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Redskins 2019 Season: Studs and Duds

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NFL: Philadelphia Eagles at Washington Redskins Brad Mills-USA TODAY Sports

The Redskins 2019 season was one to forget for most fans. 3-13 and the number two overall pick in the 2020 draft was not the way most saw this season playing out.

As is the case in any given year, there were both bright spots and some gloomy ones on the team.

Below is the list of my season Studs and Duds.


Studs:

Terry McLaurin - The rookie, who started 14 games, posted 58 catches for 919 yards and seven touchdowns. Despite changes at both coach and quarterback, he remained a consistent threat, showing his ability to beat coverage and make plays. He has a very bright future in this league, and his maturation should be fun to watch.

Steven Sims Jr. - Since taking over slot duties after Trey Quinn went on IR, Sims Jr., who played in all 16 games as a rookie, caught 34 passes for 310 yards and four touchdowns. He also added a 65 yard rushing touchdown. Steven averaged 25.6 yards and scored another touchdown on 32 kickoff returns. He’s a dynamic playmaker with the ball in his hands, and should be fun to watch for years.

Ereck Flowers - The former ninth overall draft pick of the New York Giants makes this list partly off of the negativity he received before every taking a regular season snap for the Redskins at left guard. He started all 16 games, giving up two sacks, and committing just four penalties all season. He was one of the most consistent performers among all linemen, and played an astounding 99.9 percent of the team’s offensive snaps.

Matt Ioannidis - The 2019 Pro Bowl alternate was a rock for the Redskins defense all season. He led the team in sacks with 8.5, and tied Montez Sweat for the team lead in tackles for a loss with 11.5.

Montez Sweat - Despite early criticism by impatient fans, and a defensive coordinator who continued to drop him into coverage, Sweat had himself a very nice season. He tied for the team lead in tackles for a loss with 11.5, and was second in sacks with eight(yes, he should have been given credit for another one against Dallas (had Bill Callahan challenged the play). He recorded 50 tackles, defended two passes and forced two fumbles. The future is bright for the rookie.

Landon Collins - Collins had a great season as a hybrid linebacker under an inept defensive coordinator and a back end that play with a ton of injuries and a lot less discipline that was required. Landon led the Redskins with 117 total tackles in 15 games played. His tackles for a loss(9.5) were second to only Matt Ioannidis and Montez. He also has one sack, forced two fumbles and had four passes defended, while playing 93.4 percent of the teams defensive snaps (a team high).

Quinton Dunbar - Dunbar played in just 11 games due to injury, but in those games, he was very good. He recorded 31 tackles, and led the team in passed defended (8) and interceptions (4).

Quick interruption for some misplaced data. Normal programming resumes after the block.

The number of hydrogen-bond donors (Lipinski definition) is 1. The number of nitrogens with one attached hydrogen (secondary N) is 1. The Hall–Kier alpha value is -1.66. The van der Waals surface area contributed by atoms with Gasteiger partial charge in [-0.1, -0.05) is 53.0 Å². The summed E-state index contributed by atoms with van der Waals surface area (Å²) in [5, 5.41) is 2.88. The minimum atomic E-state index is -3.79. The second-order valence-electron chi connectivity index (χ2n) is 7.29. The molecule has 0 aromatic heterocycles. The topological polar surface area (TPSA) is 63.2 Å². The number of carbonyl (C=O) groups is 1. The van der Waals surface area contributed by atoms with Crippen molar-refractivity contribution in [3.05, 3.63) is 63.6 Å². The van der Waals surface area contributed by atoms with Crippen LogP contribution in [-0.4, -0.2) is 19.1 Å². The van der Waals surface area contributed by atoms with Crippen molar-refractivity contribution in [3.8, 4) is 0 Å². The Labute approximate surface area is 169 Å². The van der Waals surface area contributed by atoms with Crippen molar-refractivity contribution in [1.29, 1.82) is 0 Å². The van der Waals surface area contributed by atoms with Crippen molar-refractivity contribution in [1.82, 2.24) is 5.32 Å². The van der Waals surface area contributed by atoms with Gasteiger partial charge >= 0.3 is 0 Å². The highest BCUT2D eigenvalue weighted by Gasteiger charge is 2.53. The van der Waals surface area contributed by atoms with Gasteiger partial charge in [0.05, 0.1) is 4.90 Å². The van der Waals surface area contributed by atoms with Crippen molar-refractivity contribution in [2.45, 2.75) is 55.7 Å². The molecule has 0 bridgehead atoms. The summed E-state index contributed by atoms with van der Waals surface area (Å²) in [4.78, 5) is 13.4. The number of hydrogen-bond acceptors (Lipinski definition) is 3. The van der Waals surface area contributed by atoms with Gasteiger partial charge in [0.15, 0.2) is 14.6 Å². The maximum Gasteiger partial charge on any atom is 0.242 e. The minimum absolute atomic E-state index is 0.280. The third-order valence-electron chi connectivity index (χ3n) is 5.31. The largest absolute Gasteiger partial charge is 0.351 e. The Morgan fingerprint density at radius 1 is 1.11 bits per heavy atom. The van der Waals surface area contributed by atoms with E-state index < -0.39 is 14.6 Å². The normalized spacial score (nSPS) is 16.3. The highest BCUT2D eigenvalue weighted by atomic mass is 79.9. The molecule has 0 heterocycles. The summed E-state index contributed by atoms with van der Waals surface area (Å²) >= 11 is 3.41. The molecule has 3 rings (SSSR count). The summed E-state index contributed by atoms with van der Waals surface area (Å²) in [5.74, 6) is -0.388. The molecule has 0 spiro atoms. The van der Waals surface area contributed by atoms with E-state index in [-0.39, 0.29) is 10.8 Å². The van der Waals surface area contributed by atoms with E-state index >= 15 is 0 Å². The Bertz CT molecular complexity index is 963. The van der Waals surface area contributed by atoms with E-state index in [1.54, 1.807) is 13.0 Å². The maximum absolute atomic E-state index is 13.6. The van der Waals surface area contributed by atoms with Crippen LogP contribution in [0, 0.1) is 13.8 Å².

Tress Way - The Redskins Pro Bowler and second team All-Pro averaged 49.6 yards per punt and had 30 punts fall inside the 20 yard line.

Dan Snyder - Dan was instrumental in getting us Dwayne Haskins, who was playing very well down the stretch before his final ankle injury. His biggest move, however, came at the conclusion of the season, when he swiftly fired long-time team president Bruce Allen and made a move to get us Ron Rivera as head coach.


Duds:

Trey Quinn - Quinn played in 12 games this season and was ineffective as both a slot receiver and punt returner. He recorded just 26 receptions for 189 yard and a touchdown and lost a fumble. He returned 16 punts for 78 yards and had a long of just 15 yards.

Jeremy Sprinkle - After both Jordan Reed and Vernon Davis were put in IR, Sprinkle was given every opportunity to make an impact as the starting tight end. He managed to catch just 26 passes for 241 yards and a touchdown and had several key drops. To make matters worse, he showed no progress as a blocker.

Morgan Moses - Moses has become a shell of his former self. He committed a team high nine penalties and allowed six sacks. His run blocking was average, but his pass protection has become a major liability.

Donald Penn - The former Pro Bowler, who stepped into a very difficult situation filling in for Trent Williams at left tackle, struggled throughout the season. He committed eight penalties and gave up five sacks. The pressures he allowed, furthermore, were not good for young quarterback Dwayne Haskins and his maturation.

Daron Payne - Dud may be a little too much here, but he certainly regressed in production from his rookie season and disappeared a lot in games; which is why he finds himself on this list. Despite the fifth highest defensive snap total played on the team, Payne recorded just 32 tackles, two sacks and three tackles for a loss. He did not post a forced fumble or fumble recovery. I know some will say he was frequently double teamed - but so was Ioannidis, whose production dwarfs Payne’s. I expected more from the 13th overall pick of the 2018 draft.

Josh Norman - Norman’s poor season took an unexpected turn when he was benched in favor of younger developmental players down the stretch. Before his benching, he was continually torched for long receptions and touchdowns. It’s hard to imagine any scenario in which he remains a Redskin next season.

Greg Manusky - The incompetence in which Manusky operated here during his three-year tenure as defensive coordinator was astounding. How he kept his job beyond just one season is anyone’s guess.